“I have it,” he said, and produced from his apron’s chest-pocket the pencil and small pad of paper he always kept there. He scribbled madly, nodded, smiled, and re-tucked the implements.

“That more than pays for your meal,” Prosatio Silban said. “What exactly brings you to Riverguard?”

“To tell you the truth, I am not quite sure,” replied his customer. He riffled through his scroll-pouch, removed one labeled “ITINERARY,” and proceeded to study it with great care. “Ah! I seem to have an appointment with the First Heir of Soharis in two days’ time; it has only been fate that brought me to you. The First Heir A-th is in his fading years. There are memories he would like to pass on to his children, and theirs, while he can still recall them in fullness. For that, he needs me – and these.”

The Keeper of Memories smiled. “You are thinking of banquets, I take it?”

The wonder-worker hefted one of the baldric-hung pouches and gently rolled it between his fingers, producing a raspy tinkle. “These will contain memories with which someone will entrust me,” he explained. “I enable a transfer from my customer’s thoughts into the seed. Later, the seed is planted and, given proper conditions, bears fruit. Eating the fruit imparts the memory into the party or parties who consume it.”

“Indeed! Can the fruits be cooked?”

The Keeper of Memories smiled. “You are thinking of banquets, I take it?”

Prosatio Silban returned the smile. “Specifically, those for anniversaries, birthdays, national holidays or other cyclical celebrations.”

“An astute idea. However, I am afraid that they do lose their effect if passed through too many processes.”

“Well. The question needed to be asked. Are there any hazards associated with your trade?”

“Only one comes to mind, but it did not happen to me directly. A certain elderly client who had lived adventures beyond his dreams bade me charge a variety of seeds for his descendants, to be planted as a small orchard at his rural demesne. This was done, and done right, but through a combination of circumstances the trees were mistaken by a new cook for one of the demesne’s kitchen-gardens. She harvested the fruit for a prodigious chopped raw salad, upon the eating of which the family lost their minds.”

“By the gentle mercy of the All-Mother!” exclaimed Prosatio Silban. “What became of the hapless cook?”

“Nothing good, as I recall,” replied the Keeper of Memories. “Her mind, however, did remain intact. The practice of having ‘the help’ eat alone, while perhaps somewhat discriminatory, can also have its advantages.”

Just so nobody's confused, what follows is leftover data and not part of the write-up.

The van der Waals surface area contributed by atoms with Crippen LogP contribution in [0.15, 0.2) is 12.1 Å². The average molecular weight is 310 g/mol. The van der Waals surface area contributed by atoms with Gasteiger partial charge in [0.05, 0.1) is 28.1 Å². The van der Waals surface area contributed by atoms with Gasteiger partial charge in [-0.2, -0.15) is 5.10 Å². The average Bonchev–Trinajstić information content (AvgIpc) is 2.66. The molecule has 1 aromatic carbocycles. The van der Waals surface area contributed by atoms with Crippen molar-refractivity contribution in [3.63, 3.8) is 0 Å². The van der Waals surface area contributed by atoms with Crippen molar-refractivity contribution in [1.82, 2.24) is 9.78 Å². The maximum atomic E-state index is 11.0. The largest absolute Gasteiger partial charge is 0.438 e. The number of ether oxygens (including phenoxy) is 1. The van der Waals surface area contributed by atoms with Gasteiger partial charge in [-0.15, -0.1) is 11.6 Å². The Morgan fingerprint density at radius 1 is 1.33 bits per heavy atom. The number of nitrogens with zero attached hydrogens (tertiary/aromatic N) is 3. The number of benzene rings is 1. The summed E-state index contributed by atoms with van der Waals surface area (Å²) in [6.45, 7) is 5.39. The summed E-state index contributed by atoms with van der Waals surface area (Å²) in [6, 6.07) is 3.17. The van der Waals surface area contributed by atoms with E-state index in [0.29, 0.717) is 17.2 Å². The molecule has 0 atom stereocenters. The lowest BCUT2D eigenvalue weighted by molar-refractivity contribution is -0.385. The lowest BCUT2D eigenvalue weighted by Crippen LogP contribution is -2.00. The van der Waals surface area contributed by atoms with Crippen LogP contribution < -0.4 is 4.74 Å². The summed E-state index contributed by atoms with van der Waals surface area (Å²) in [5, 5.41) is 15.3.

“Speaking of advantages – or rather, disadvantages – why did you need to consult that scroll?”

“Retrieving others’ memories takes a toll on my own. Sometimes I even mistake for mine some of those I have imbued. Ah! but every trade has its cost, and it all balances in the end. Besides, some experiences are better left unremembered.”

He sorted purposefully through his scrolls – among them “PREFERED FOODS,” “ACCOUNTS,” “THREE CITIES,” “THOUSAND VILLAGES,” “DIVINE ENCOUNTERS” and many others – and withdrew a small one edged in gilt. “Here is something that should be retained, and kept close to hand,” he said, opening it.

“My vendor’s license. It contains my name: Master Valis Pikadi…”

“What is it?”

“My vendor’s license. It contains my name: Master Valis Pikadi. I generally employ it when making professional introductions, or paying taxes. And now, I believe the midday Soharis conveyance will not wait for me overlong.”

“It has been a pleasure and a privilege serving you,” said Prosatio Silban, and bowed. “Who knows whether we shall meet again? but if so, I hope to be able to offer you a warm spice cookie.”

“I should like that,” replied Master Valis. “But if we do not, I shall cherish its memory as if it were my own.”

The cook watched as the Keeper of Memories toddled across the marketplace toward the carriage-stop. It never fails to amaze, he thought, how many different people have crossed my path over the years. He made to clean up the breakfast dishes, then paused in alarm. His blackwood cane!

Prosatio Silban grabbed the implement and hurried after his customer. “Master Valis!” he called. “Master Valis! Your cane!”

The Keeper of Memories turned to meet him with a smile. “Thank you, thank you!” he said, extending a grateful hand. “And to whom have I the pleasure…?”

(If you’re new to these tales, here are the preface and introduction. Enjoy.)

2 comments for “Prosatio Silban and the Keeper of Memories

  1. E.E.
    2021.01.18 at 1228

    Love this!

Leave a Reply

Your email address will not be published. Required fields are marked *